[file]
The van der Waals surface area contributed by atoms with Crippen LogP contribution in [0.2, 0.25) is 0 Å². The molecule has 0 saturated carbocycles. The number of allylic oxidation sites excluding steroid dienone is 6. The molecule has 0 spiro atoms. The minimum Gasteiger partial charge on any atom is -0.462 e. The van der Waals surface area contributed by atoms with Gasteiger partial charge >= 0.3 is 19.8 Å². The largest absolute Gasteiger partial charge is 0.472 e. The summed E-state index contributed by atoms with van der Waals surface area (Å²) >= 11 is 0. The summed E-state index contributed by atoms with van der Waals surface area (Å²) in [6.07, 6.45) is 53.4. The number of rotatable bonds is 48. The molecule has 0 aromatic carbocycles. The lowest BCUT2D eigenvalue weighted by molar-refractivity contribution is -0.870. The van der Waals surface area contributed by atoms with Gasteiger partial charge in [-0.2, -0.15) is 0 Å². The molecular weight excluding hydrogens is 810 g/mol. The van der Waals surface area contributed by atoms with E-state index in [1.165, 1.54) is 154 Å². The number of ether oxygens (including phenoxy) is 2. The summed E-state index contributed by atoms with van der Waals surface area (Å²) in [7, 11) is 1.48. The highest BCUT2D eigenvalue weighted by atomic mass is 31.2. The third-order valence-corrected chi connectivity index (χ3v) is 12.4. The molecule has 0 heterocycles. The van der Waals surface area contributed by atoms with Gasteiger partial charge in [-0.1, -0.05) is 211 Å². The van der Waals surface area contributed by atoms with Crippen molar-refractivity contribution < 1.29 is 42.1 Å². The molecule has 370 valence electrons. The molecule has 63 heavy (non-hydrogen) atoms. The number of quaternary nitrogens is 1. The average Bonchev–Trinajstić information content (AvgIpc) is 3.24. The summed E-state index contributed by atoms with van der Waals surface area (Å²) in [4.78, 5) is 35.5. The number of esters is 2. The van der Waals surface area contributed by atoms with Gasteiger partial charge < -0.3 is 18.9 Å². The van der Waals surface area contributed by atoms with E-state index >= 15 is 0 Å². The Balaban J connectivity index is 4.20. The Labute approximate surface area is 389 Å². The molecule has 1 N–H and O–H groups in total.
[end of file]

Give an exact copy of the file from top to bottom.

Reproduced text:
The van der Waals surface area contributed by atoms with Crippen LogP contribution in [0.2, 0.25) is 0 Å². The molecule has 0 saturated carbocycles. The number of allylic oxidation sites excluding steroid dienone is 6. The molecule has 0 spiro atoms. The minimum Gasteiger partial charge on any atom is -0.462 e. The van der Waals surface area contributed by atoms with Gasteiger partial charge >= 0.3 is 19.8 Å². The largest absolute Gasteiger partial charge is 0.472 e. The summed E-state index contributed by atoms with van der Waals surface area (Å²) >= 11 is 0. The summed E-state index contributed by atoms with van der Waals surface area (Å²) in [6.07, 6.45) is 53.4. The number of rotatable bonds is 48. The molecule has 0 aromatic carbocycles. The lowest BCUT2D eigenvalue weighted by molar-refractivity contribution is -0.870. The van der Waals surface area contributed by atoms with Gasteiger partial charge in [-0.2, -0.15) is 0 Å². The molecular weight excluding hydrogens is 810 g/mol. The van der Waals surface area contributed by atoms with E-state index in [1.165, 1.54) is 154 Å². The number of ether oxygens (including phenoxy) is 2. The summed E-state index contributed by atoms with van der Waals surface area (Å²) in [7, 11) is 1.48. The highest BCUT2D eigenvalue weighted by atomic mass is 31.2. The third-order valence-corrected chi connectivity index (χ3v) is 12.4. The molecule has 0 heterocycles. The van der Waals surface area contributed by atoms with Gasteiger partial charge in [-0.1, -0.05) is 211 Å². The van der Waals surface area contributed by atoms with Crippen molar-refractivity contribution < 1.29 is 42.1 Å². The molecule has 370 valence electrons. The molecule has 63 heavy (non-hydrogen) atoms. The number of quaternary nitrogens is 1. The average Bonchev–Trinajstić information content (AvgIpc) is 3.24. The summed E-state index contributed by atoms with van der Waals surface area (Å²) in [4.78, 5) is 35.5. The number of esters is 2. The van der Waals surface area contributed by atoms with Gasteiger partial charge < -0.3 is 18.9 Å². The van der Waals surface area contributed by atoms with E-state index >= 15 is 0 Å². The Balaban J connectivity index is 4.20. The Labute approximate surface area is 389 Å². The molecule has 1 N–H and O–H groups in total.